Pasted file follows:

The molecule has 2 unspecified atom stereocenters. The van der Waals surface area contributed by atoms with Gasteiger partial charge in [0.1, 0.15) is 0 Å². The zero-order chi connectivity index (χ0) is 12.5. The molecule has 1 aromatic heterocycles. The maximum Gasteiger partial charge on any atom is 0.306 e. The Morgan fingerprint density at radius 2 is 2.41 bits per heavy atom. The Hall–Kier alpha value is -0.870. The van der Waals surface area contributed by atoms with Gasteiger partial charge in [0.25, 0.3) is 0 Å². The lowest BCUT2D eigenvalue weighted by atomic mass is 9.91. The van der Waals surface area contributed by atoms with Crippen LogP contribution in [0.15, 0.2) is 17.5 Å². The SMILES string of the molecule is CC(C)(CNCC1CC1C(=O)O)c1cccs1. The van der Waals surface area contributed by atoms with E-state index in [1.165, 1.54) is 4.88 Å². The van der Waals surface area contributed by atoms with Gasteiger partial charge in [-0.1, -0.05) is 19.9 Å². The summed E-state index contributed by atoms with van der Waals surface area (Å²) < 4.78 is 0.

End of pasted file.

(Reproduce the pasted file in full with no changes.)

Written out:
The molecule has 2 unspecified atom stereocenters. The van der Waals surface area contributed by atoms with Gasteiger partial charge in [0.1, 0.15) is 0 Å². The zero-order chi connectivity index (χ0) is 12.5. The molecule has 1 aromatic heterocycles. The maximum Gasteiger partial charge on any atom is 0.306 e. The Morgan fingerprint density at radius 2 is 2.41 bits per heavy atom. The Hall–Kier alpha value is -0.870. The van der Waals surface area contributed by atoms with Gasteiger partial charge in [0.25, 0.3) is 0 Å². The lowest BCUT2D eigenvalue weighted by atomic mass is 9.91. The van der Waals surface area contributed by atoms with Crippen LogP contribution in [0.15, 0.2) is 17.5 Å². The SMILES string of the molecule is CC(C)(CNCC1CC1C(=O)O)c1cccs1. The van der Waals surface area contributed by atoms with E-state index in [1.165, 1.54) is 4.88 Å². The van der Waals surface area contributed by atoms with Gasteiger partial charge in [-0.1, -0.05) is 19.9 Å². The summed E-state index contributed by atoms with van der Waals surface area (Å²) < 4.78 is 0.